Turning any project in to a Version controlled project is really simple and should be one of the first steps in any project workflow. By the time you realise that you need a version controlled file, it’s usually too late – whether you have accidentally overwritten a days worth of work on a file, or you deleted the wrong thing. Since it’s so easy to setup, there’s really no excuse not to. There are a few best practices and tips as well as a few gotchas to note along the way but don’t worry, I’ll be pointing them out.
We could use a GUI for setting up and managing our Git repos, but to make sure that you understand what’s going on behind the scenes we’re going to be using the command line for setting up the git repo this time.
We’re going to assume that you have an existing project that you want to turn into a Git repo. If you don’t then just create an empty folder and we’ll use that!
- Installing Git
- Initialising the repo
- Ignoring certain files
- Adding project files
- Setting up the project with a web-based git hosting service
- Pushing the project files to a git hosting service
- How to clone my new Git repo
- What to do next
- Branching and merging (new post)
- Conflicts and reverting (new post)
Depending on your OS you may or may not have Git installed. If you do then you can skip this step. If you don’t then head over to the Git – Installing page.
Now that Git is installed you need to make sure it knows who you are:
1git config --global user.name 'Your Name' git config --global user.email email@example.com
Initialising the repo
Using your CLI (command line interface – Terminal, iTerm, Command Prompt) navigate to your project folder. To initialise the folder as a git repo type the following:
Your folder is now a git repository. Well done! This doesn’t mean any files are tracked or pushed to a server, but it’s the first step in getting that sorted.
Ignoring certain files
While adding and versioning files is the core feature of git, it’s vital to make sure that some files are never included, and that others are best not included. We specify this to Git by creating a .gitignore file. The key reasons that files that should’t be committed include:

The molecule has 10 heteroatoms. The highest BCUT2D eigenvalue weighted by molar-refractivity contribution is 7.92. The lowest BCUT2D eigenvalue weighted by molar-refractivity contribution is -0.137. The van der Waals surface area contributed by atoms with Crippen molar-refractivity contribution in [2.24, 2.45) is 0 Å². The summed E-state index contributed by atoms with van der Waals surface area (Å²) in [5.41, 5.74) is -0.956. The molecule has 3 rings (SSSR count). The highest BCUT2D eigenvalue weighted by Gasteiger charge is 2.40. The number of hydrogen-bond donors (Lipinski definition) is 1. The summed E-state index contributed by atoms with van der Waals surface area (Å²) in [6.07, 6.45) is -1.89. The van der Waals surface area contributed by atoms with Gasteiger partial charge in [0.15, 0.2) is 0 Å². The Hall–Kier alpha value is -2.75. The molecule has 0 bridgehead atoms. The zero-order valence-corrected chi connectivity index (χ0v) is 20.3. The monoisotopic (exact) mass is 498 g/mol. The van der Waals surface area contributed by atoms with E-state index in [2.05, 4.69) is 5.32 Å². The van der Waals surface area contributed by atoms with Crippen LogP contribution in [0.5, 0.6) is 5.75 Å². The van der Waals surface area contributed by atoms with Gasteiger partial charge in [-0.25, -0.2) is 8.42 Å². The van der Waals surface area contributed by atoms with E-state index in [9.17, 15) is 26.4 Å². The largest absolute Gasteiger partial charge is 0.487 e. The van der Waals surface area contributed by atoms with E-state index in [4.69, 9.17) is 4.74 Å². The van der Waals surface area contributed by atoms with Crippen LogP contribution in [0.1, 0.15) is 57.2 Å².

- Config files ( e.g.
local-settings.py) which include any secret setup information such as database passwords or internal emails, password salts etc should NEVER EVER be included as this is a potential security risk. EVER!
- Package managed files (Bower, NPM etc) are all controlled by a package manager. The package file should be version controlled but not the files. These packages often contain many Mb and hundreds of files that are not needed and might cause potential issues down the line.
- Compiled files such as css produced by Sass or Less don’t need to be version controlled. Compiled files are often minified and on one line. This is often a cause of git conflicts (we’ll cover these later) as it doesn’t know what to do.
Add a .gitignore
To add a
.gitignore file is easy. make a new file in your project folder named
.gitignore and add a list of files or folders you want to ignore, 1 per line with * as a wildcard. You can do this in most text editors or via the command line if you prefer the CLI. Below is an example of part of one of my .ignore files.
1*.DS_Store wp-config.php *.log* node_modules/ static/css/*
So this would ignore and
.DS_Store files which are pointless, the config file, any log files, node modules (used for compiling sass) and any of the compiled CSS files in the static folder. It’s worth noting that if you commit a file then decide to add it to the ignore list it will still be tracked, until you delete it (move it to your desktop), commit and re-add it and commit again.
To see a list of files and folders that will be added to your repo just type git status in the command line. If you spot anything that should be ignored then add it to the .gitignore and do another git status and it should be gone from the list. Repeat until confident you’re going to be adding the right files.
Adding project files
Now that we know what not to add to the repo, it’s time to add your remaining files. This is just one simple command.
1git add .
. means everything in the current folder, so if you want to add files in a new folder specifically you can do:
1git add my-sub-folder/sub-sub-folder/all-the-levels-deep